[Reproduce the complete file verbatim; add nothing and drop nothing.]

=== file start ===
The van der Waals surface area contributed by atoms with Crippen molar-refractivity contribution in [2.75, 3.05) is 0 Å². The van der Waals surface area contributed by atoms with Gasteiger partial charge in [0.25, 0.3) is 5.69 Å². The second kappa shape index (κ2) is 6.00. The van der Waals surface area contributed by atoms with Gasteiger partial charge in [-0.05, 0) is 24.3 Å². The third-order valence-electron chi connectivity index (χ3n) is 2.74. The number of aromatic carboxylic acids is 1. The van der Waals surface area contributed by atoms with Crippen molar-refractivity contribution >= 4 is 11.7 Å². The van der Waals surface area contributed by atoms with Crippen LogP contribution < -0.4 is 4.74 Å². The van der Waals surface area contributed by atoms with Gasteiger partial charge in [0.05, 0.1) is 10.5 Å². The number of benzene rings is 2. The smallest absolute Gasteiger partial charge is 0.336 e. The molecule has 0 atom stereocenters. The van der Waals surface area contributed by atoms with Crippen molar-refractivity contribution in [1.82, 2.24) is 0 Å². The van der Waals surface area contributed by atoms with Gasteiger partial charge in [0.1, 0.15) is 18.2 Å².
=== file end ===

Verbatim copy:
The van der Waals surface area contributed by atoms with Crippen molar-refractivity contribution in [2.75, 3.05) is 0 Å². The van der Waals surface area contributed by atoms with Gasteiger partial charge in [0.25, 0.3) is 5.69 Å². The second kappa shape index (κ2) is 6.00. The van der Waals surface area contributed by atoms with Gasteiger partial charge in [-0.05, 0) is 24.3 Å². The third-order valence-electron chi connectivity index (χ3n) is 2.74. The number of aromatic carboxylic acids is 1. The van der Waals surface area contributed by atoms with Crippen molar-refractivity contribution >= 4 is 11.7 Å². The van der Waals surface area contributed by atoms with Crippen LogP contribution < -0.4 is 4.74 Å². The van der Waals surface area contributed by atoms with Gasteiger partial charge in [0.05, 0.1) is 10.5 Å². The number of benzene rings is 2. The smallest absolute Gasteiger partial charge is 0.336 e. The molecule has 0 atom stereocenters. The van der Waals surface area contributed by atoms with Crippen molar-refractivity contribution in [1.82, 2.24) is 0 Å². The van der Waals surface area contributed by atoms with Gasteiger partial charge in [0.1, 0.15) is 18.2 Å².